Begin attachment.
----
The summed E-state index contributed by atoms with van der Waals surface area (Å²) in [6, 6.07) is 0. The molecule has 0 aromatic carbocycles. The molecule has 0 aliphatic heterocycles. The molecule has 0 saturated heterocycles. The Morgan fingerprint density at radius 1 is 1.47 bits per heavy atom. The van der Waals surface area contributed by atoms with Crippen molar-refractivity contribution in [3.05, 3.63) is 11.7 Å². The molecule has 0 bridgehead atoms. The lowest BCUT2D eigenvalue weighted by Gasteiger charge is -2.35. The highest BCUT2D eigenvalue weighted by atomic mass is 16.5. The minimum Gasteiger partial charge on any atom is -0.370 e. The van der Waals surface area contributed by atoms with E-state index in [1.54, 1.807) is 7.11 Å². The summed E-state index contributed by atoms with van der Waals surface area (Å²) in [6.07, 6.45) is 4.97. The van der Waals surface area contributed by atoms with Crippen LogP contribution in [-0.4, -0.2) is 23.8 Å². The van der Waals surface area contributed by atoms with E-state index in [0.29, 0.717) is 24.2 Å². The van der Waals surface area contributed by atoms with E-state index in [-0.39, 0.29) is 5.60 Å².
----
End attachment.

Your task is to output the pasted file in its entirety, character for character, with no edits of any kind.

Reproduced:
The summed E-state index contributed by atoms with van der Waals surface area (Å²) in [6, 6.07) is 0. The molecule has 0 aromatic carbocycles. The molecule has 0 aliphatic heterocycles. The molecule has 0 saturated heterocycles. The Morgan fingerprint density at radius 1 is 1.47 bits per heavy atom. The van der Waals surface area contributed by atoms with Crippen molar-refractivity contribution in [3.05, 3.63) is 11.7 Å². The molecule has 0 bridgehead atoms. The lowest BCUT2D eigenvalue weighted by Gasteiger charge is -2.35. The highest BCUT2D eigenvalue weighted by atomic mass is 16.5. The minimum Gasteiger partial charge on any atom is -0.370 e. The van der Waals surface area contributed by atoms with E-state index in [1.54, 1.807) is 7.11 Å². The summed E-state index contributed by atoms with van der Waals surface area (Å²) in [6.07, 6.45) is 4.97. The van der Waals surface area contributed by atoms with Crippen LogP contribution in [-0.4, -0.2) is 23.8 Å². The van der Waals surface area contributed by atoms with E-state index in [0.29, 0.717) is 24.2 Å². The van der Waals surface area contributed by atoms with E-state index in [-0.39, 0.29) is 5.60 Å².